Our adversaries will feel emboldened if they face no consequences for their interference. While the Trump administration has primarily politicized Russian election interference, they did take action recently to sanction one surrogate for spreading false claims about Biden. Andriy Derkach, a Pro-Russian Ukrainian lawmaker, leaked heavily edited audiotapes of Biden, trying to spread claims of corruption.[xxv] The Treasury Department imposed sanctions on Derkach, accusing him of waging a “covert influence campaign” to undermine the presidential election.[xxvi] More consequences like Derkach’s case should serve as a deterrent against others who are considering interference.
The last step is perhaps the most critical – Americans must become more careful news consumers. Americans have played into our foreign adversaries’ hand by believing the disinformation. The United States’ current polarized environment has created the perfect breeding ground for foreign interference, as citizens fall into familiar echo chambers and do not fact-check news sources of articles they want to believe. In a chicken-or-the-egg scenario, further interference creates more polarization as citizens believe the conspiracies fed to them by adversaries who want divisiveness. To truly fight the growing polarization, Americans should read a variety of news sources from reputable publications, and become suspicious of outlandish claims on social media.
Russia, China, and Iran may be interfering in the 2020 U.S. Election, but Americans will determine the next President of the United States. We cannot let the chaos undermine our confidence in our democracy.
[i] Ellen Nakashima et al., “U.S. government concludes Iran was behind threatening emails sent to Democrats,” The Washington Post, Oct. 21, 2020, https://www.washingtonpost.com/technology/2020/10/20/proud-boys-emails-florida/.
[ii] William Evanina, “Statement By NCSC Director William Evanina: 100 Days Until Election 2020,” Office of the Director of National Intelligence, July 24, 2020, https://www.dni.gov/index.php/newsroom/press-releases/item/2135-statement-by-ncsc-director-william-evanina-100-days-until-election-2020.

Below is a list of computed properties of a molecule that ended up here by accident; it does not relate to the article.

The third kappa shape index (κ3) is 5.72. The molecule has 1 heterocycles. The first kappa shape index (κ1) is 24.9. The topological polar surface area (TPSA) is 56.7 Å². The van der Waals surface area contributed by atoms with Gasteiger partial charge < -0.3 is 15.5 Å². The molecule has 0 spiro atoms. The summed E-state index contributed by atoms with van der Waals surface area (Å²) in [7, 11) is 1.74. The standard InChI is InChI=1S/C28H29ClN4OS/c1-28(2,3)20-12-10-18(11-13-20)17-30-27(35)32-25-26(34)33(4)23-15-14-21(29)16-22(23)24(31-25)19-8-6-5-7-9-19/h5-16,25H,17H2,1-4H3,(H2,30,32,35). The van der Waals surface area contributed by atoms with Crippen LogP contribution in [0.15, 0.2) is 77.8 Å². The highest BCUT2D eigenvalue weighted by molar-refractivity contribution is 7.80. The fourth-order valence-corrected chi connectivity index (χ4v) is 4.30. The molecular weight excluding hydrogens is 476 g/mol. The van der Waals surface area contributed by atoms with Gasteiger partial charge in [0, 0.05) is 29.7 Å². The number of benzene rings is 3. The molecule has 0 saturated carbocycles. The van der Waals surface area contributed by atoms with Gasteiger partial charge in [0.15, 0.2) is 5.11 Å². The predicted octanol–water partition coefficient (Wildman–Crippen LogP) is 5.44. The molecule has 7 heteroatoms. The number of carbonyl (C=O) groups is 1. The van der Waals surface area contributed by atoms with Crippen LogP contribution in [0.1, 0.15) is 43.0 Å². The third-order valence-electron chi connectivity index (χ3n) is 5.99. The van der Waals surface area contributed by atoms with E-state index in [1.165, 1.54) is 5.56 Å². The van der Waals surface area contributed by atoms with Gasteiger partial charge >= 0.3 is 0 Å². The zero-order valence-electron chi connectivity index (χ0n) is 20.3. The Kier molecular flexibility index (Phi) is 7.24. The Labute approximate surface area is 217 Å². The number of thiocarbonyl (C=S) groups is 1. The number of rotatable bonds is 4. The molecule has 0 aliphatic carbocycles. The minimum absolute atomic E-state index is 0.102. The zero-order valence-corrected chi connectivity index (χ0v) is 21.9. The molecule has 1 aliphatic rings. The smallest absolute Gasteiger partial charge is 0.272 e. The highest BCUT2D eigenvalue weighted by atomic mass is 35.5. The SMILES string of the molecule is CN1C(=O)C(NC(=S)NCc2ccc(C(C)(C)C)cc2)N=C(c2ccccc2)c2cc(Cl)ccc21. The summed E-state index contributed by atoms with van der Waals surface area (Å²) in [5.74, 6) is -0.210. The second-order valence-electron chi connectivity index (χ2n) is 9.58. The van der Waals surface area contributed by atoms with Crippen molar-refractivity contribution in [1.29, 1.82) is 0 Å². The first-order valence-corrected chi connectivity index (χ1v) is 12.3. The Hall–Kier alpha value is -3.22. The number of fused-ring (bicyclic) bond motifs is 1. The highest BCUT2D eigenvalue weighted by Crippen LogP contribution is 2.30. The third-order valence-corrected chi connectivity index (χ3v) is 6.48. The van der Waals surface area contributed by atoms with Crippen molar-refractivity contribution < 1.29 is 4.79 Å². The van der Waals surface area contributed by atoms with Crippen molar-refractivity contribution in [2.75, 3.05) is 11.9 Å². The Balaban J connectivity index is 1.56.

[iii] Julian Barnes, “Intelligence Officials See No Foreign Effort to Undermine Mail-In Voting,” The New York Times, Aug. 26, 2020, https://www.nytimes.com/2020/08/26/us/politics/mail-in-voting-foreign-intervention.html.
[v] Eric Tucker and Emily Swanson, “AP-NORC poll: Americans concerned by foreign interference,” AP News, Oct. 2, 2020, https://apnews.com/article/election-2020-chicago-elections-archive-voting-44e78a1906754ba20d2af0f457ffb902.
[vi] William Evanina, “100 Days Until Election 2020.”
[vii] Jen Kirby, “Yes, Russia is interfering in the 2020 election,” Vox, Sept. 21, 2020, https://www.vox.com/2020/9/21/21401149/russia-2020-election-meddling-trump-biden.
[ix] Julian Barnes and David Sanger, “C.I.A. Reasserts Putin Is Likely Directing Election Influence Efforts to Aid Trump,” The New York Times, Sept. 22, 2020, https://www.nytimes.com/2020/09/22/us/politics/cia-russian-election-interference.html.
[x] “U.S. election 2020: China, Russia and Iran ‘trying to influence’ vote,” BBC, Aug. 8, 2020, https://www.bbc.com/news/election-us-2020-53702872.
[xi] “U.S. election 2020: Who do Russia, China and Iran want to win?” BBC, Oct. 4, 2020, https://www.bbc.com/news/election-us-2020-54293489
[xii] Jeremy Diamond, “Trump sides with Putin over US intelligence,” CNN, July 16, 2018, https://www.cnn.com/2018/07/16/politics/donald-trump-putin-helsinki-summit/index.html.
[xiii] “Analysis: 2020 US Election and Foreign Interference,” NJ Office of Homeland Security, May 15, 2020, https://www.njhomelandsecurity.gov/analysis/2020-us-election-and-foreign-interference.
[xiv] William Evanina, “Statement by NCSC Director William Evanina: Election Threat Update For The American Public,” Office of the Director of National Intelligence, Aug. 7, 2020, https://www.dni.gov/index.php/newsroom/press-releases/item/2139-statement-by-ncsc-director-william-evanina-election-threat-update-for-the-american-public.
[xvi] Adam Goldman et al., “Facebook Takes Down Fake Pages Created in China Aimed at Influencing U.S. Election,” The New York Times, Sept. 22, 2020, https://www.nytimes.com/2020/09/22/us/politics/facebook-china-election-interference.html.
[xvii] William Evanina, “Election Threat Update.”
[xix] Sam Gringlas, “Voters in Florida and Alaska Receive Emails Warning ‘Vote for Trump or Else!” NPR, Oct. 21, 2020, https://www.npr.org/2020/10/21/926139270/voters-in-florida-and-alaska-receive-emails-warning-vote-for-trump-or-else.
[xxi] “U.S. election 2020: China, Russia and Iran ‘trying to influence’ vote.”
[xxii] “U.S. election 2020: Who do Russia, China and Iran Want to win?”
[xxiii] Julian Barnes, “Intelligence Officials See No Foreign Effort.”
[xxv] Pranshu Verma and Kenneth P. Vogel, “U.S. Imposes Sanctions on Ukrainian With Ties To Russia, Citing Election Interference,” The New York Times, Sept. 10, 2020, https://www.nytimes.com/2020/09/10/us/politics/sanctions-russia-ukraine-election-interference.html.